Founded in 1885, Clairmont-Nichols Opticians is the oldest eyewear store in Manhattan. For the last 52 years, it’s been operated by the Malsin family at 1016 First Avenue. Ignoring the online convenience of Warby Parker and GlassesUSA.com, customers troop into Clairmont-Nichols, sometimes from out of state. “We don’t have a corporate overlord,” said third-generation owner Scott Malsin. “We own our own laboratory. It’s a way to ensure quality and not charge more than we have to.” Specializing in Zeiss lenses, the store stocks designer frames, as well as binoculars and telescopes. The staff happily helps walk-ins who don’t buy anything. Scott recently spent much of an hour fixing the glasses of a legendary actress. “Afterward, she offered me a tip. Of course, I declined it.”
Founded in 1897, Pollock & Bailey Pharmacists makes free deliveries, as it often did to “Mrs. A. Miller,” aka Marilyn Monroe. (Drugstore receipts auctioned in 2016 record her orders for vitamin B1 tablets, a bedpan, nasal jelly, Revlon eyeliner, and the barbiturate Amytal.) Like Marilyn, today’s customers value the drugstore’s “personalized service,” said Charlene Schwartz, an employee for more than 40 years. “You can talk with the pharmacist.” The store also carries gifts like scented candles, holiday plates, and stuffed animals. Novelist Barbara Taylor Bradford “would buy a thousand things and ask me to bring them to her car,” recalled Schwartz. “I said, ‘Excuse me?’ But I did it!”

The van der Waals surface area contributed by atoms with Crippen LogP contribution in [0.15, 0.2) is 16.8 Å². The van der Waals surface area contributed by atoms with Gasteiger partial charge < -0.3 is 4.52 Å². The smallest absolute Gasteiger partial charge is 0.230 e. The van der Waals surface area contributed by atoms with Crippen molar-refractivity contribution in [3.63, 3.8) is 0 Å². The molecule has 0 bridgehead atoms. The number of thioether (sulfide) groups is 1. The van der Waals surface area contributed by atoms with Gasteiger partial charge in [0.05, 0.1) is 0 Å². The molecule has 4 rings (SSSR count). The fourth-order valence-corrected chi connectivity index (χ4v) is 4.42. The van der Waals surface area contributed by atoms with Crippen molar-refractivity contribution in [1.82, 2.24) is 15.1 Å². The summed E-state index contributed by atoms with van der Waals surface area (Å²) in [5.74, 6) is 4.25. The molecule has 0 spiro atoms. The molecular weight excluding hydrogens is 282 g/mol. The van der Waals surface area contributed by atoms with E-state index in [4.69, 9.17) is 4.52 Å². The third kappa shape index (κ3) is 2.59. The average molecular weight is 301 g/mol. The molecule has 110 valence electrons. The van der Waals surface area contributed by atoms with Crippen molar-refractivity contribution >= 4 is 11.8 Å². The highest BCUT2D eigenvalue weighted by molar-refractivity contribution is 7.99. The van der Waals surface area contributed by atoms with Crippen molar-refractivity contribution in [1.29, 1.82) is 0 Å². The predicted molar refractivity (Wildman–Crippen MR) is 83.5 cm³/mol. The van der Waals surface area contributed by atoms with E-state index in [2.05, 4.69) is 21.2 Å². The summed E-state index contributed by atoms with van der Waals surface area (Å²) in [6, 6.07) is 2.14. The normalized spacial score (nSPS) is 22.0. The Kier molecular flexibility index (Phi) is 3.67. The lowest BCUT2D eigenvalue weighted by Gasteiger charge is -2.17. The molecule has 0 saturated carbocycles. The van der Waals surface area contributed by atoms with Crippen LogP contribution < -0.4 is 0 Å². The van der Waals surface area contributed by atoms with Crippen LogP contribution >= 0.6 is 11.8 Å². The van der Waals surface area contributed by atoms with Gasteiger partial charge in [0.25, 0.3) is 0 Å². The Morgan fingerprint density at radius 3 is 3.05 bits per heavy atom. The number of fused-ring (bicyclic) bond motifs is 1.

STAND BY EATERIES
Sutton Place doesn’t have a lot of walkable restaurants, but a few have endured. Henry and Nancy Kissinger stroll over from the River House to Jubilee, a French bistro now in its 27th year. Luc Holié, an Académie Culinaire chef, takes pride in his carré d’agneau rôti and 10 preparations of moules. His wife, Ilda, oversees a wine list acceptable to the most finicky French attaché. President Emmanuel Macron lunched there in 2019. Ilda knows her regulars well: “I’ve seen people in strollers who are now getting married.”
Florentine chef Pino Luongo, whose empire includes Il Cantinori, Le Madri, and Coco Pazzo, opened Morso to play with the idea of “small bites.” He admits “this sleepy little neighborhood” was slow to appreciate his concept. But the restaurant’s large terrace worked perfectly during the COVID lockdown. “We have a large percentage of female customers,” said Luongo, who personally supervises the kitchen. “Women tend to eat differently. They like to have more choices that they can nibble and share.” Morso turned 10 in September.